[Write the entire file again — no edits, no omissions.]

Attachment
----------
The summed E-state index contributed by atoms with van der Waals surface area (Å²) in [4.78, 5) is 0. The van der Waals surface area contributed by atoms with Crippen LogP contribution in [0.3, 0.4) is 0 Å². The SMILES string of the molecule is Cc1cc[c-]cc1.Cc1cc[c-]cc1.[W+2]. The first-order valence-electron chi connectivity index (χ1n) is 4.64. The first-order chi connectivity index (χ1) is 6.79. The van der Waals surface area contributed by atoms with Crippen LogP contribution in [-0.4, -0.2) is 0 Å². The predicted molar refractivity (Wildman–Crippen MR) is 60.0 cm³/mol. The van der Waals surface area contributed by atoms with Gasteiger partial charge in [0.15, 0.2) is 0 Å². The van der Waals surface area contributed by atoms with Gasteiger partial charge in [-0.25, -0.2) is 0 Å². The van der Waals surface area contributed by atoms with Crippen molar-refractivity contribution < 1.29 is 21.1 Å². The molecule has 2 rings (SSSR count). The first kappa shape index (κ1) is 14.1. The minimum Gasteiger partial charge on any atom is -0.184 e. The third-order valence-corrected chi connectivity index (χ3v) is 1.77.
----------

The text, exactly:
The summed E-state index contributed by atoms with van der Waals surface area (Å²) in [4.78, 5) is 0. The van der Waals surface area contributed by atoms with Crippen LogP contribution in [0.3, 0.4) is 0 Å². The SMILES string of the molecule is Cc1cc[c-]cc1.Cc1cc[c-]cc1.[W+2]. The first-order valence-electron chi connectivity index (χ1n) is 4.64. The first-order chi connectivity index (χ1) is 6.79. The van der Waals surface area contributed by atoms with Crippen LogP contribution in [-0.4, -0.2) is 0 Å². The predicted molar refractivity (Wildman–Crippen MR) is 60.0 cm³/mol. The van der Waals surface area contributed by atoms with Gasteiger partial charge in [0.15, 0.2) is 0 Å². The van der Waals surface area contributed by atoms with Gasteiger partial charge in [-0.25, -0.2) is 0 Å². The van der Waals surface area contributed by atoms with Crippen molar-refractivity contribution < 1.29 is 21.1 Å². The molecule has 2 rings (SSSR count). The first kappa shape index (κ1) is 14.1. The minimum Gasteiger partial charge on any atom is -0.184 e. The third-order valence-corrected chi connectivity index (χ3v) is 1.77.